Letters to the Editor
The Interfaith Coalition Coat Drive and distribution, which ended a little before noon last Friday in the rain, was a howling success! (Well, the wind was howling, anyway.) At the start of the distribution in front of the Blaine Food Bank on Tuesday, there was nearly a full truckload of coats, including 84 children’s coats that were purchased by three churches: St. Anne’s, Grace Lutheran, and Christ Episcopal. By Friday noon only three small children’s and about 20 adults’ coats were left. Thanks so much to the many people who donated coats, blankets and knit hats, to the churches of Blaine who collected and brought them, to the volunteers who stood out in the weather for hours to sort them and hand them out, and to the Blaine Food Bank for letting us hold the event on their front porch.
Know that because of your generosity and caring, there will be many children and adults in our community who will be able to keep warm outside this winter.
Community Assistance Program
Oh dear, it’s fear if all else fails. Airplanes and numbers can be lumped or categorized. Straight from the horse’s mouth. The National Transportation Safety Board has all official records of aviation accidents and incidents. Those statistics can be had by all and interpreted by whatever colored glasses we look through. There were 1148 general aviation accidents this year through September. What about the 55 of those that were involved in aerial application, categorized under general aviation, one example: crop dusting? It’s good to know we are a little safer by not living in some farmer’s field.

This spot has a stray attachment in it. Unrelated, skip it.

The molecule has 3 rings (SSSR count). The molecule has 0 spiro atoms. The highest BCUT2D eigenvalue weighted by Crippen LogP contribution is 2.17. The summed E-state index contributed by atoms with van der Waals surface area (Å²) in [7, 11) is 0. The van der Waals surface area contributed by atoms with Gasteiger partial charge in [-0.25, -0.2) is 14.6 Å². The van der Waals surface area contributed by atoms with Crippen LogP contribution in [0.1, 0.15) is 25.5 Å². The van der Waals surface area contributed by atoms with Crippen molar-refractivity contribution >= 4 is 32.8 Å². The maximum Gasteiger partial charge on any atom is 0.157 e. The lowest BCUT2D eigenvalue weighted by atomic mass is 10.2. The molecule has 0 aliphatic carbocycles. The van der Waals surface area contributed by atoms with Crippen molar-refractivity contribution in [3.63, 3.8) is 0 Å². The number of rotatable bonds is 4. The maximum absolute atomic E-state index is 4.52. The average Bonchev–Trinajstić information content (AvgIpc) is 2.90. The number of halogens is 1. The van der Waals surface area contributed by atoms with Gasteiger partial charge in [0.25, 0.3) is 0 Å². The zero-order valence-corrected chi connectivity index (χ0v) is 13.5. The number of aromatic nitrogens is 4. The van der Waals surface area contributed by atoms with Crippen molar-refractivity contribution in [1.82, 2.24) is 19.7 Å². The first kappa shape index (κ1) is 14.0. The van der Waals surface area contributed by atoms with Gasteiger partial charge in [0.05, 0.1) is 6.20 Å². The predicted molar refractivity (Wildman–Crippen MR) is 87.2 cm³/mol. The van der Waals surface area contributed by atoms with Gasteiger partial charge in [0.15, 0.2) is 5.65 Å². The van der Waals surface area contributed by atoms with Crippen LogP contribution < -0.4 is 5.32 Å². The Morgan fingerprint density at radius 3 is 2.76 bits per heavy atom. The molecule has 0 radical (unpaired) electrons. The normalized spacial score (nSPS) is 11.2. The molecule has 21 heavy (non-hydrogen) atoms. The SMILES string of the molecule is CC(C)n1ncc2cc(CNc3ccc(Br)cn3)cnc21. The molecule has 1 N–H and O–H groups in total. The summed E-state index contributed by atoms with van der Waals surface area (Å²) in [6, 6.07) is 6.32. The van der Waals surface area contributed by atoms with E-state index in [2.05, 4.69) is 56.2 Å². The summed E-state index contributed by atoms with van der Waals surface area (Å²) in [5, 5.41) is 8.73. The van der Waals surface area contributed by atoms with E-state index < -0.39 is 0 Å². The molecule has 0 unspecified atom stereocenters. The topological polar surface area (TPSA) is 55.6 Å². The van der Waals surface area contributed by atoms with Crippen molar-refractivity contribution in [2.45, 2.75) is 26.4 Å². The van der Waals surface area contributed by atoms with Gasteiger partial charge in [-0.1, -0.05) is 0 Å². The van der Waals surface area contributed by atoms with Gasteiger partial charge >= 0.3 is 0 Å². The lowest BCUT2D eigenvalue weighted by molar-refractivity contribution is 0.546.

In the last 10 years, 69 people on the ground have died by a general aviation plane hitting them. Online references are available at www.ntsb.gov/aviation/stats.htm then go to table 10. Take the difference between the total and aboard fatalities and you have the ground collateral damage.
Each and every year there are 40,000 deaths by auto; and 15,000-plus are murdered. Around an airport I would look more to the horizontal than the vertical to keep alive. Let’s watch out for the banana peel; a slip would be pedestrian error. All airports have a traffic pattern; and Blaine aircraft stay to the east of the airport if that is their destination and there is no pilot error.
P.S. Try a sailplane, there are two clubs at the Arlington airport, they’re beautiful. You may crash, but not crash and burn!
On behalf of the Whatcom Volunteer Center, I’d like to thank the 1,000 people that gave back to the community on Make a Difference Day. For this annual day of volunteering, local residents came out in force to work on 50 projects for over 40 non profits. Service groups, scout troops, students, families, employee groups and volunteers of all ages put in almost 4,000 hours in just one day. They helped restore a streamside in Ferndale, did environmental restoration in Birch Bay and Acme and cleaned up the beach near Gooseberry Point. Others brought their pets to seniors in assisted care facilities, put the finishing touches on a center for kids with disabilities and knocked on hundreds of doors for a canned food drive. Our community is cited as a “top 10” place to live for a number of different reasons, but the one we observe the most at the Whatcom Volunteer Center is that people give back and ask nothing in return for it. Thank you volunteers, you are truly remarkable.
Daniel C. Hammill
I applaud the Blaine city council members for approving the upgrade to the Blaine airport. With this upgrade the Blaine airport will be a safer airport. The new runway will be south of where the existing runway is. The airport traffic will remain on the east side of the runway, away from schools and city center. My belief is, with this expansion the Blaine airport will be a very positive economic force for the community as opposed to a questionable one.